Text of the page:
Yes, if the fabric itself is flame retardant, the fabric can be certified as FR in NYC. However, NYC regulations require a final FR certificate for the “completed composition,” of which the muslin is only one component. Therefore, the certificate for the fabric alone will not suffice for a painted backdrop.
However, it is possible to get certification of a hand-painted backdrop, provided certain steps are taken:
1. Both the underlying fabric and the paint are flame retardant. This would be accomplished by utilizing FR fabric (such as FR Muslin) and by adding an FR chemical to the paint used. However, even with this step, the painted backdrop may not pass flame retardancy testing. Therefore, it is recommended that the user (or a certified applicator) also spray the back of the painted backdrop with a flame retardancy chemical.
2. Contract with an registered NYC tester to have the backdrop tested for flame retardancy.
3. Prepare a sample of the painted backdrop (usually done by painting / FR treating a smaller sample piece at the same time as the main backdrop). All treatment of the sample should be the same as that of the full-sized backdrop (i.e. the same original fabric should be used, as well as the same paints and FR chemical additive, and the back of the sample should be sprayed with FR treatment just like the full backdrop).
4. Write a statement verifying how you treated the backdrop (such as what FR chemical(s) was used and whether you added the chemical(s) to the paints and/or sprayed it to the back of the finished piece), and send the sample and statement to the NYC registered tester
5. The NYC registered tester will perform a “match test” to see if the sample meets NYC standards in regards to flame retardancy. If so, the tester will provide you with a flame certificate, which you would show to the FDNY Fire Marshal onsite when the backdrop is in use in New York City.
This is the process for New York City, but I am sure that a similar method would be conducted for other locations throughout the US. If in doubt, check with the local or state fire marshal in your area.
As I have mentioned in previous posts, Sew What? Inc has a sister company, Rent What? Inc, that specializes in renting stage and special event drapery, hardware and supplies. Since Rent What? started about a year ago, we find that we do have some crossover. Someone might call Sew What? to inquire about purchasing a custom stage curtain and then, in the course of the conversation, they will find that a rental option from Rent What? is more appropriate for their needs. The same thing happens in reverse.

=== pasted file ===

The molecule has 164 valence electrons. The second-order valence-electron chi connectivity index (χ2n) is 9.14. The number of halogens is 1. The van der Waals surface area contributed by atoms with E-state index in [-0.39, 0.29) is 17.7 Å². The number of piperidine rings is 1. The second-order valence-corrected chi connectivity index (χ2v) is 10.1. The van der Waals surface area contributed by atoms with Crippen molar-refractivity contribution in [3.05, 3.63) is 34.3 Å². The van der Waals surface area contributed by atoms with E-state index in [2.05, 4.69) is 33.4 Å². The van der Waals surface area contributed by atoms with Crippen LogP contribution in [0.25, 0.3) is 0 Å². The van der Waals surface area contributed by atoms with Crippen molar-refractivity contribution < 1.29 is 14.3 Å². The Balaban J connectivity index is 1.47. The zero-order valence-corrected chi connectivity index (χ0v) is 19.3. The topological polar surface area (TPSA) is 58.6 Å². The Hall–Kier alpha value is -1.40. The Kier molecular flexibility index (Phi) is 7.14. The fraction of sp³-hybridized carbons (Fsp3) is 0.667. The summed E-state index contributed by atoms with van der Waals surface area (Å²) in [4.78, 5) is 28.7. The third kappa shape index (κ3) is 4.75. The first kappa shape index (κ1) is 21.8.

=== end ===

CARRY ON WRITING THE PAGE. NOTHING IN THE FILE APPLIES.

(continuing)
In considering that crossover, I thought it might be helpful to offer some tips to help you decide whether purchase or rental would work better for your situation.
Reasons to Purchase:
- Your intended use is for an extended period of time, or you will have many opportunities to reuse the drapes
- You are willing and able to maintain the drapes
- You are willing and able to store the drapes (if you do not plan to use them “full-time” over the long-term)
- You are willing and able to have the drapes re-tested each year for continued certification of flame retardancy
- Your needs are customized, and you want a unique fabric and/or size, or you have specific color matching needs
- You want to own the drapes, and you have the budget to purchase them
Reasons to Rent:
- Your intended use is for a shorter period of time, after which you will have minimal opportunity to use the drapes
- You aren’t interested in dealing with the long term maintenance required to keep large drapes in good shape
- You don’t have space to store the drapes when they are not in use
- You aren’t interested in the liability or responsibility of annual testing for flame retardancy certification
- You don’t have custom needs, and you are willing and able to be flexible in regards to fabric, size, and color
- You don’t want to own the drapes and/or you do not currently have the budget to purchase drapes